Noting that many writing prizes don’t ‘quite fit’. Mostly, they are ‘legacy’ writing competitions that seek to ‘bring back the glory days’, i.e. the days when things had to be channeled through a publisher who had the capital to print the book, or (heaven forbid, all those pictures!), the graphic novel.
Take for example this guideline from one competition:
“This prize seeks work that is unlike any other. We want to hear from writers we’ve never read before, and we want writers we already know and love to challenge themselves to create work unlike any they’ve previously produced.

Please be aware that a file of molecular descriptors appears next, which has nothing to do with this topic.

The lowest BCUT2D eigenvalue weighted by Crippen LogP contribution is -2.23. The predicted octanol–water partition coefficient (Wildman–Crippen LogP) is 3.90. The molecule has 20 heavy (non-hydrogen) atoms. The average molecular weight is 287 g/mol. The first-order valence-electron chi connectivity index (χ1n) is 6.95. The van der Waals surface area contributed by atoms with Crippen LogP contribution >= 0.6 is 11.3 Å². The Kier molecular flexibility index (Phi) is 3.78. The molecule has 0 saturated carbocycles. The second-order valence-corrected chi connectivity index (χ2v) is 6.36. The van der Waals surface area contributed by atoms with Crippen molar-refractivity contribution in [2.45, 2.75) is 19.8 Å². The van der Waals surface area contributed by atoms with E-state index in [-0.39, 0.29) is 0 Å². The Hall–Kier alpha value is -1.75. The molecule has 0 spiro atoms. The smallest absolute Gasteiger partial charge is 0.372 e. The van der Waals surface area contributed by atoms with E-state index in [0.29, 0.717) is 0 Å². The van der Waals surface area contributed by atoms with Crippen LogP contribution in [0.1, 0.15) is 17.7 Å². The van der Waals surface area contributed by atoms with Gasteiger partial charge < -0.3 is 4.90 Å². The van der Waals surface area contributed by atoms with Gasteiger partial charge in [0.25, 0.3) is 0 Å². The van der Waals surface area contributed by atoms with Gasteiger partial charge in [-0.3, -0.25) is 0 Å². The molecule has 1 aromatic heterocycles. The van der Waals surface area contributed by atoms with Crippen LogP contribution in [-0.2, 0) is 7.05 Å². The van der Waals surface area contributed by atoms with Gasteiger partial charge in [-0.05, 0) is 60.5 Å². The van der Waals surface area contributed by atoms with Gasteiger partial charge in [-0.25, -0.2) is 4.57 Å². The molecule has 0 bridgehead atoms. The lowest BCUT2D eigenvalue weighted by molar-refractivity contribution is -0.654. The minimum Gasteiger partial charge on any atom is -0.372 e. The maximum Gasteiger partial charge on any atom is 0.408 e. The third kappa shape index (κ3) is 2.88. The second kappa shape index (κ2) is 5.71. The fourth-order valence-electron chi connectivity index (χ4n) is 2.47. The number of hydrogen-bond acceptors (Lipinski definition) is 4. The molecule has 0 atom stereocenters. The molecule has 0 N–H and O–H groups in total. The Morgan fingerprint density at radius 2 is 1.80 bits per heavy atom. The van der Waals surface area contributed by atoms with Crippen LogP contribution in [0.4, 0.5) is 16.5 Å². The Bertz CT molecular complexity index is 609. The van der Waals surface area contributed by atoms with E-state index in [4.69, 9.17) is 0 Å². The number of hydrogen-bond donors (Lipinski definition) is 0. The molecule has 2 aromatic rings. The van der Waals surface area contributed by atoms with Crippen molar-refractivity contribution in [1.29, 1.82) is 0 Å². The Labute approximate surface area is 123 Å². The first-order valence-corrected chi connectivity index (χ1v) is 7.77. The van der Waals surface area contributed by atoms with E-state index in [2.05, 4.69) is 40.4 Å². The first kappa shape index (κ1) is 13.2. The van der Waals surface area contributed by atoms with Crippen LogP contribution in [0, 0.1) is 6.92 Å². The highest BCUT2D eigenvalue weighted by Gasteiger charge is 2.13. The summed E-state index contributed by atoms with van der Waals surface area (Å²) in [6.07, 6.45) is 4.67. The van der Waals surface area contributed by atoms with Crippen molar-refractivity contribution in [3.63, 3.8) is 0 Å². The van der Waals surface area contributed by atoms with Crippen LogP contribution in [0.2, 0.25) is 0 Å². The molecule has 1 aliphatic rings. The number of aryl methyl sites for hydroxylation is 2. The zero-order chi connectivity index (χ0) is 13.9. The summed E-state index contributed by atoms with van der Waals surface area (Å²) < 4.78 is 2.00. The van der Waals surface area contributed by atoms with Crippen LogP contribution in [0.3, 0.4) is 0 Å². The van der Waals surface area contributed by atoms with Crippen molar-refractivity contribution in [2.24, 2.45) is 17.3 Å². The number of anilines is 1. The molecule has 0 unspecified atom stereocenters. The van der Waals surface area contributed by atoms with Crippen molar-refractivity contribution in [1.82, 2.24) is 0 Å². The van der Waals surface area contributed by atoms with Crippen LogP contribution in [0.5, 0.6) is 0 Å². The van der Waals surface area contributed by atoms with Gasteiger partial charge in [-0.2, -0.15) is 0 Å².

So far, so good, but then, in the very next Received Pronunciation breath:
“Submissions to this prize need to be able to be published on the printed page. We applaud the current focus and fascination with boundary-pushing non-fiction that is published online, but we still believe there’s scope to further experiment on the page, using facts, maybe-facts, words from life, journals, journalism, collage, theory, photography, illustration, tricks, arguments, etc. The essay, as the end of experience, is a malleable form, and we want to celebrate that with this prize.”
Are you kidding me? It’s 2017 people!!!
Next they’ll ask, “Can you please hold a moment, whilst we pause for scheduled maintenance on our printing presses?”
Here’s a practical tip:
PRACTICAL TIP: If they want the work to be ‘unlike any other’, surely they need to change such that their parameters are unlike any other.
A famous scientist once said, ‘The purest form of insanity is to leave everything the same and the same time hope that things will change.”